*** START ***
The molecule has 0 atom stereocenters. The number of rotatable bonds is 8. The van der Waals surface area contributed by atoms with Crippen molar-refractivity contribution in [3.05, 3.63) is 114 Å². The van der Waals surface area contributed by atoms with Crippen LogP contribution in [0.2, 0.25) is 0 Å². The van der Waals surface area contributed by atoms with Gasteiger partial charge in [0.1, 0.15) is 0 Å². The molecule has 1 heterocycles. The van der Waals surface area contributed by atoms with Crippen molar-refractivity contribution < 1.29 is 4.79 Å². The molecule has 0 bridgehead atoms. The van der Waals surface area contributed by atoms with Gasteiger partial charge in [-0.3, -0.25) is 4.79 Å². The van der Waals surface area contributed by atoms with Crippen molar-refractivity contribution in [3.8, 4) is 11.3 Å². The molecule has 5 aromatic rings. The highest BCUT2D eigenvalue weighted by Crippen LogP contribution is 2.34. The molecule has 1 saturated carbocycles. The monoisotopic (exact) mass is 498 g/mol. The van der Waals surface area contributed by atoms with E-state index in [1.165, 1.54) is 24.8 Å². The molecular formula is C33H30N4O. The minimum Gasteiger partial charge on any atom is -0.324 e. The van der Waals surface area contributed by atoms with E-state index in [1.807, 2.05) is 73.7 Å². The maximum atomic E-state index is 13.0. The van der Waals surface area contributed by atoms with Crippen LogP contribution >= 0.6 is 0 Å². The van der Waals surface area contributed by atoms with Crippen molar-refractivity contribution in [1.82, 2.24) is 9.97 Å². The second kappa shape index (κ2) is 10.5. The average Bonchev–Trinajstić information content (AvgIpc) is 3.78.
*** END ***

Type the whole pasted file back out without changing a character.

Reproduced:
The molecule has 0 atom stereocenters. The number of rotatable bonds is 8. The van der Waals surface area contributed by atoms with Crippen molar-refractivity contribution in [3.05, 3.63) is 114 Å². The van der Waals surface area contributed by atoms with Crippen LogP contribution in [0.2, 0.25) is 0 Å². The van der Waals surface area contributed by atoms with Gasteiger partial charge in [0.1, 0.15) is 0 Å². The molecule has 1 heterocycles. The van der Waals surface area contributed by atoms with Crippen molar-refractivity contribution < 1.29 is 4.79 Å². The molecule has 0 bridgehead atoms. The van der Waals surface area contributed by atoms with Gasteiger partial charge in [-0.3, -0.25) is 4.79 Å². The van der Waals surface area contributed by atoms with Crippen molar-refractivity contribution in [3.8, 4) is 11.3 Å². The molecule has 5 aromatic rings. The highest BCUT2D eigenvalue weighted by Crippen LogP contribution is 2.34. The molecule has 1 saturated carbocycles. The monoisotopic (exact) mass is 498 g/mol. The van der Waals surface area contributed by atoms with E-state index in [1.165, 1.54) is 24.8 Å². The molecular formula is C33H30N4O. The minimum Gasteiger partial charge on any atom is -0.324 e. The van der Waals surface area contributed by atoms with E-state index in [1.807, 2.05) is 73.7 Å². The maximum atomic E-state index is 13.0. The van der Waals surface area contributed by atoms with Crippen LogP contribution >= 0.6 is 0 Å². The van der Waals surface area contributed by atoms with Crippen molar-refractivity contribution in [1.82, 2.24) is 9.97 Å². The second kappa shape index (κ2) is 10.5. The average Bonchev–Trinajstić information content (AvgIpc) is 3.78.